India, a country rich in its cultures and traditions has deep reverence to women since ancient times. We not only pray to female deities as per our religious leanings but also celebrate national festivals by their names. Examples include the Saraswati Puja for the “Goddess of Knowledge” or the Lakshmi Puja for the “Goddess of Wealth”. The ancient texts quote “यत्र नार्यस्तु पूज्यन्ते रमन्ते तत्र देवताः । यत्रैतास्तु न पूज्यन्ते सर्वास्तत्राफलाः क्रियाः ।। मनुस्मृति ३/५६ ।।“
Growing up with these beliefs and foundation, it is indeed surprising that I hear the need for gender parity in the country. I think it is important to look into facts for greater introspection to address this grave issue. One also wonders if there is an actual dearth of women achievers? Is it so difficult in identifying them? How do we bring them to mainstream and give them leadership roles?
I start with the Global Gender Gap Report 2020 that places India at 112 among 153 countries studied, stating therewith that one of the key reasons for this is the difference in the literacy rate between men (82%) and women (66%). India is reported to be the only country where the economic gender gap is larger than the political gender gap. Statistics reveal that we need about 99.5 years and about 71 years to close the gender gap globally and in the South Asian region, respectively.
All is not bad, as the report indicates that India has a relatively smaller gender gap in STEM (Science, Technology, Engineering and Mathematics) higher education. In the area of Cloud Computing considered to be one of the “male professions” of the future, India and Italy are close to gender parity. That’s indeed something to rejoice!
Continuing on this note of celebrating achievements and successes, however small they may be, got me to remind myself that the year 2020 saw 4 women Nobel laureates. However, a careful look at the facts points out that in about120 years of its institution, women laureates include a mere 58 out of 962 awardees so far: just about 6% of the total. What’s more surprising to me was that the first women laureate in Chemistry from the United States of America was only in 2018.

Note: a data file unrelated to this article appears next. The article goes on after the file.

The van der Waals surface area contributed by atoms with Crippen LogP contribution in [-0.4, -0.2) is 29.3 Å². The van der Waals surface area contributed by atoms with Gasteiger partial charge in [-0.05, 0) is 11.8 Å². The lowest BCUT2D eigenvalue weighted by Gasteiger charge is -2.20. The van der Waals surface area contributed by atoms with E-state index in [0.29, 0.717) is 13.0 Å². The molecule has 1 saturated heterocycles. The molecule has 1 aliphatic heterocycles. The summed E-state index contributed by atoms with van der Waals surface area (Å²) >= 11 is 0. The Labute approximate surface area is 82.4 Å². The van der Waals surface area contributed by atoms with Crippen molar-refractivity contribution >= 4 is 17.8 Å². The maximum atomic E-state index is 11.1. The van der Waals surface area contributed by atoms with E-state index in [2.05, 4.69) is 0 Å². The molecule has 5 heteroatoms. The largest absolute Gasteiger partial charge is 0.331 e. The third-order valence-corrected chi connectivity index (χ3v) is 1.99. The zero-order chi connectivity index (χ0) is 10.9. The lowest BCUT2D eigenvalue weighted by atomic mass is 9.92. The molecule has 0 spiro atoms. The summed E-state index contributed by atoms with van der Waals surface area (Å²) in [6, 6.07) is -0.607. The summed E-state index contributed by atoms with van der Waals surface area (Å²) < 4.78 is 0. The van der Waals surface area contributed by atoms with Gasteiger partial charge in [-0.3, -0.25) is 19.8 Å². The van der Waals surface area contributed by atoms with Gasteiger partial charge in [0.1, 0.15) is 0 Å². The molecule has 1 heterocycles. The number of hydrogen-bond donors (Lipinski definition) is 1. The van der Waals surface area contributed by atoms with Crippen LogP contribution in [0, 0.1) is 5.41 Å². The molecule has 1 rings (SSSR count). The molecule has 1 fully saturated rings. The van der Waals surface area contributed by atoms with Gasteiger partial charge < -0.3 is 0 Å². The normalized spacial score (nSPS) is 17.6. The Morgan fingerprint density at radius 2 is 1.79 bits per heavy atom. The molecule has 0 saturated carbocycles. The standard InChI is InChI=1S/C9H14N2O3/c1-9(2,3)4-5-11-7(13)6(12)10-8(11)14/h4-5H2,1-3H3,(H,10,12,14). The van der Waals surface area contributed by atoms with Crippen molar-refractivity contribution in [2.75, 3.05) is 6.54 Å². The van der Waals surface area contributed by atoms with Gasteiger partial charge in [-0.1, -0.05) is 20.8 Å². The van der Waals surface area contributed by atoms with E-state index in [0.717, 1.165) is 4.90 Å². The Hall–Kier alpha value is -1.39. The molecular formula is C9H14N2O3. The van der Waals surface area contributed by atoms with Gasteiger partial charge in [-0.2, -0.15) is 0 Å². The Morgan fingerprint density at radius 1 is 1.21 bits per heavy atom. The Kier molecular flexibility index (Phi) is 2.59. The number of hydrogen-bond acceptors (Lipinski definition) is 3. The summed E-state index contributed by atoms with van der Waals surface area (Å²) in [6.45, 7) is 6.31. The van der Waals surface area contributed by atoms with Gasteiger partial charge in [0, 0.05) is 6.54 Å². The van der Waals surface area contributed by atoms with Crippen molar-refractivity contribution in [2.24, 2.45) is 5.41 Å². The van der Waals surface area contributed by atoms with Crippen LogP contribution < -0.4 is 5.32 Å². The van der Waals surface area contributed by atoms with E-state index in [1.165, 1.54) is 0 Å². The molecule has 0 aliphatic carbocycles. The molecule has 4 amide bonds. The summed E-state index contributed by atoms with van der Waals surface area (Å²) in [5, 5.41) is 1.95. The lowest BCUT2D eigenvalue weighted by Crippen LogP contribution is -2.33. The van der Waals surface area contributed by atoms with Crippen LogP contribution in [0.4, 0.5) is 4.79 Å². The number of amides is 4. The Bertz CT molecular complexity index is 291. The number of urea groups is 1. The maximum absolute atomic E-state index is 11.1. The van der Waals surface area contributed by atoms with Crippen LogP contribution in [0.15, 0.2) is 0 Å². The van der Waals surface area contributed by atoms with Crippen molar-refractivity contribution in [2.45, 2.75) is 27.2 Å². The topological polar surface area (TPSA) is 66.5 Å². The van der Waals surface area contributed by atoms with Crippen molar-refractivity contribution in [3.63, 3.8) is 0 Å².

This made me also look into the highest and most coveted national award in Science, the Shanti Swarup Bhatnagar (SSB) Prize. Instituted in 1958 and now covering seven disciplines, the women winners of this SSB prize constitute a mere 3.2% (18 of 560 awardees in the last 62 years). I then shifted my attention to the inspiring Infosys Prize winners, to look for signs of gender parity. Instituted in 2008 with just one category of Mathematical Sciences, today it covers six different disciplines. In the last 13 years, 74 scientists and scholars were awarded the prestigious Infosys prize. Among them, 17 are women awardees constituting a healthier ~23% of the total. The humanities and social sciences saw five women achievers each, followed by three in life sciences, 2 in engineering and computer sciences, and one each in physical and mathematical sciences.
How does one address this gap of due recognition of women’s talent and expertise? Do we look for systemic and structural changes starting at the very first step when seeking nominations? Can we subscribe to the idea that every male nomination needs to be complemented with a female nomination as well, not limiting oneself to one’s own institution?
One the matters of handling day to day activities, we often seem to be at crossroads of whether to tread the path already taken or take the untrodden path. We look for role models to take confidence and motivation from, so to move forward towards the desired goal. For some of us, even the well-trodden path is aplenty with challenges. Few don’t give up despite the hurdles.
Dr Kiran Mazumdar Shah and Dr Swati Piramal, ladies of the pharma and biotech sector, lead by example. The COVID-19 pandemic gave us new leaders to take encouragement from – Dr Sowmya Swaminathan and Dr. Gagandeep Kang. Lt Gen Madhuri Kanitkar and Flt Lt Bhawana Kanth inspire us to take bold steps forward to reach great heights. On the aspects of ethics, respect to people’s livelihood and environment, while keeping ourselves grounded, Dr Vandana Shiva and Mrs Sudha Murthy are great leaders to look up to. Though far and few, these are all women leaders of the current times.
The Council of Scientific and Industrial Research (CSIR) saw its first woman Director in the year 2013, after 71 years of its inception. Today we have four woman Directors leading four of its constituent laboratories. The CSIR Hq has four ladies handling the affairs of its four directorates/Units, efficiently dealing with science management, diplomacy and administration. Small step but a celebratory one to take pride of!
Coming back to the need for closing gender gaps, the preceding paras highlight gaps and emerging trends to bridge the cause. The questions therefore are what and how do we emulate as success stories and best practices to cover a larger canvas and help us leap frog or pole vault to achieve our goals, and by when?
When I started working on this note, I thought that I might actually find practical solutions. However, it seems that I am left with more questions than before!
Awareness is key for the change or transformation we aspire to bring about. The celebration of International Women’s Day is one such to ensure we revisit our experiences, share them, help each other, take inspiration from the achievers while we continue to #choosetochallenge!
My greetings to all on the International Women’s Day!
Dr. Viswajanani J Sattigeri
Head, Traditional Knowledge Digital Library